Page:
What should feminists do about sex? This is a question that has haunted generations of women; a question from which we cannot escape. What kind of society should feminists strive to build, and what place will sex take in this society?
For a while, the millennial answer to this question was sex-positive. For about a decade, we’ve been told that being young, happy, and sticky is one of the best things a person can be. We were told that women could be just as gluttonous as men, and that fingers and fists could be put anywhere, as long as both parties were happy with it.
We have been told that sex has the potential to be a radical and liberating act if we only allow it. Then the wind changed. sex Positive Feminism, we have now been told, is erroneous because it assumes that women are the same as men, have the same urges and desires. It is wrong because it exaggerates the power and potential pleasures of chance encounters. This is wrong, because deep down most women would prefer marriage to promiscuity.
The ebb and flow of feminism is not new, but there is something particularly frustrating about this particular discussion. First, both sides are right. There are, always have been and will be women who are attracted to carnal pleasures. They should be able to indulge without fear of judgment or violence.
Similarly, there are, always have been, and always will be women for whom sex will always be only an intimate act, filled with meaning and best shared as part of a committed relationship. Their choice should be respected. How to build a world that suits both of them and everyone in between?
While sex-positive feminists may not want to hear it, peer pressure is very real. If you say that people can make whatever choice they want, but mercilessly exalt the virtues of mindless sex, some young women will join you even if they don’t really want to.
I remember one day an old housemate said that she decided that a one night stand was not for her. She sounded apologetic, almost ashamed; society told her that the best way to live was to sleep with just anyone, and she felt like she had failed. Sex you don’t want can be a traumatic experience; terrible that she felt compelled to do so.
Similarly, postliberal feminists, as they call themselves, cannot deny that marriage has long been—and for many remains—a misogynistic institution. If their biggest concern is women’s safety, they can’t ignore the fact that 44 percent of women who have been raped or sexually assaulted have done so by a partner or ex-partner, according to the Office for National Statistics. If patriarchy is on the street, then it is in the house.
Sex-positive feminism eventually felt devastated because it assumed that men would not try to take advantage of the situation. Post-liberal feminism sees men as inherently malevolent, who can only be tamed by harsh conservatism. The former believe they can create an environment where all sex is fun and safe; the latter suggest that sex hurts women more than it doesn’t. Optimism meets pessimism.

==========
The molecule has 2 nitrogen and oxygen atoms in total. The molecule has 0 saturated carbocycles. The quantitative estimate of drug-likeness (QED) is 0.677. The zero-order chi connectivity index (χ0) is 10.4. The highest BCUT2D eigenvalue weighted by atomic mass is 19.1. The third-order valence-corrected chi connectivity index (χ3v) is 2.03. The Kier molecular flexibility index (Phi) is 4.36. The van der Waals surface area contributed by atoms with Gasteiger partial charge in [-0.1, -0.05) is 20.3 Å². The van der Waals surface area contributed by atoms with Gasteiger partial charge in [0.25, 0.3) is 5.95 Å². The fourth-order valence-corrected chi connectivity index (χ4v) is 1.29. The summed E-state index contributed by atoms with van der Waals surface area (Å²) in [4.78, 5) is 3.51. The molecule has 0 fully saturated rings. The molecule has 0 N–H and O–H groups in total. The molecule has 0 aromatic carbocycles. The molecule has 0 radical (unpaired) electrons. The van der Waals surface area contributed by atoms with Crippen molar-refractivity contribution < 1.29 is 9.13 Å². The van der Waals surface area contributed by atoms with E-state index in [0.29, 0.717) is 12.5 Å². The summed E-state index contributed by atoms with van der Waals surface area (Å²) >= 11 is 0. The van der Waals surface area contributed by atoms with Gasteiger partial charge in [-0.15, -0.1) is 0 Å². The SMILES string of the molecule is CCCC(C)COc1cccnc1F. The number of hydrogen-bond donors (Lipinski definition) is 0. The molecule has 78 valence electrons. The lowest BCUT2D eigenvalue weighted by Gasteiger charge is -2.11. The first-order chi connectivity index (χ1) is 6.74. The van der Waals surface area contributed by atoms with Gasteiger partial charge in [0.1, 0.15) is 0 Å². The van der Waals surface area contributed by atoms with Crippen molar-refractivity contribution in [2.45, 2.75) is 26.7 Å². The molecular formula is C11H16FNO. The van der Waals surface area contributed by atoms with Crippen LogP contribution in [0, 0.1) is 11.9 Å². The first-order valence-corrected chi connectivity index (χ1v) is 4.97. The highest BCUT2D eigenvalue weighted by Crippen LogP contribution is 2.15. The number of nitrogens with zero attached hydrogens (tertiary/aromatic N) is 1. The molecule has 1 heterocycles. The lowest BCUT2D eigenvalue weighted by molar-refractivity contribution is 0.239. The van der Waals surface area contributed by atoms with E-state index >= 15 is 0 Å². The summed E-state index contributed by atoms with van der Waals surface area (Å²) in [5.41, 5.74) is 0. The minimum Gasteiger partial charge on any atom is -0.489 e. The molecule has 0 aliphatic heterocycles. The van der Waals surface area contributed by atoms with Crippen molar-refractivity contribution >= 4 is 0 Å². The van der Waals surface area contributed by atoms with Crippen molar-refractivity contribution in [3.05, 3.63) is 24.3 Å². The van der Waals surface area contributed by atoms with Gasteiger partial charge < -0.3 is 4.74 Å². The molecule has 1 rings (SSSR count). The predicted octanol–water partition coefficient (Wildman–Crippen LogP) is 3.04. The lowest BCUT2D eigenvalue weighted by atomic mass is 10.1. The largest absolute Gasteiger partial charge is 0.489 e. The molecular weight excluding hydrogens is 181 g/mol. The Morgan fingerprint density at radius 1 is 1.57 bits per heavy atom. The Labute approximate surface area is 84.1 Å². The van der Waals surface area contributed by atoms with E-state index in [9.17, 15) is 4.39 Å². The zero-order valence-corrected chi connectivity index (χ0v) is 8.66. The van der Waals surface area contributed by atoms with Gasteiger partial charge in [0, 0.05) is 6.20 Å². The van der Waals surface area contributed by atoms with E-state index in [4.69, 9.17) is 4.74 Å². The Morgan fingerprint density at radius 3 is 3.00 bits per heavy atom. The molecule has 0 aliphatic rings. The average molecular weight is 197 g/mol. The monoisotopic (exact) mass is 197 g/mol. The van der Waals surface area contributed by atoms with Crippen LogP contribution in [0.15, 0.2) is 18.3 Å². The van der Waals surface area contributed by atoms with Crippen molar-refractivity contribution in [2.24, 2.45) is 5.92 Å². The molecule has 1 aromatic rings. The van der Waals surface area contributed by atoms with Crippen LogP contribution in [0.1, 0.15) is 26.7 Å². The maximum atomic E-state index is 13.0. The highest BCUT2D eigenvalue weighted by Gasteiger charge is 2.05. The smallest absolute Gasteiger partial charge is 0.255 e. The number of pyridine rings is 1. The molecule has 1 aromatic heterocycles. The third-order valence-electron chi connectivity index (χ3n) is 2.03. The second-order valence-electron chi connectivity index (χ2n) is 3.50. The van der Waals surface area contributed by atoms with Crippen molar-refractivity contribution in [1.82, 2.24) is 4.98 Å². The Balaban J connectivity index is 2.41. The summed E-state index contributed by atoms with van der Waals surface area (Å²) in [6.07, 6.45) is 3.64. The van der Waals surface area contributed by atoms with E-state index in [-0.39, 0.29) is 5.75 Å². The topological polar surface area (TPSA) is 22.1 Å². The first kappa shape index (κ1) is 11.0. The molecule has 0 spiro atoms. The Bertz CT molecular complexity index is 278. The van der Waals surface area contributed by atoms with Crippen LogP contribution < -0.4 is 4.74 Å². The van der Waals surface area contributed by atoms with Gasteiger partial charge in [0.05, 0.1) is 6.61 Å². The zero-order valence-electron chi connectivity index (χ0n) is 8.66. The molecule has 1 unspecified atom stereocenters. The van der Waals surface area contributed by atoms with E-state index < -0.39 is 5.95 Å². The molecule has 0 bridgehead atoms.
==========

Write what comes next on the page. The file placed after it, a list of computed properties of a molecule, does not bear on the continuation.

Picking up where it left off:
However, they do have one thing in common: the pedestal they put sex on. Both of these currents of feminism place a lot of emphasis on the sex women have and don’t have, the sex they want to have, and the sex they should have. Can there be a place for a feminism that doesn’t care about sex?
This movement should have been born in the 1960s, but did not happen for reasons skillfully explained by Mark Greif in an essay for n+1. “Because moralists have been saying for so many centuries, ‘Sex must be controlled because it is so powerful and important,’ sexual liberators have been tempted to say, in contrast, ‘Sex must be freed because it is so powerful and important’,” wrote he. wrote. “But in fact, the liberation would be better if the reformers liberated sex, not because of its central role in life, but because of its triviality.”
It is not too late to try to imagine such a world. Instead of arguing about how men and women have sex with each other, perhaps we should first ask why we talk so much about sex. As is often the case in electoral politics, it’s not so much what people think about an issue as how much they care about it.
Gender-neutral feminism would argue that sex can be good or bad, dirty or love, but either way it doesn’t really matter. It is a physical act between two consenting adults; it is not inherently empowering or humiliating. It may have all the meaning in the world, or it may mean nothing at all; for some it will always be special, for others it won’t.
It is important to note that sex will always reflect the ills of society as a whole. Sex-positive feminism faces backlash not because of its internal failures, but because of the world in which it operates. Post-liberal feminism cannot be the answer either. The solutions of the past rarely solve the problems of the present.
Both argue, in their own way, that sex will always be inherently political. I think there’s room for a feminism that says it shouldn’t be, a feminism that’s neither glib nor dark, it’s realistic yet hopeful. What is this ideal world that we are trying to build? One in which sex is largely irrelevant. We eat, drink and fuck; it shouldn’t be anybody’s business.
The personal can be, and often is, political, but we must strive for a world where it should not be.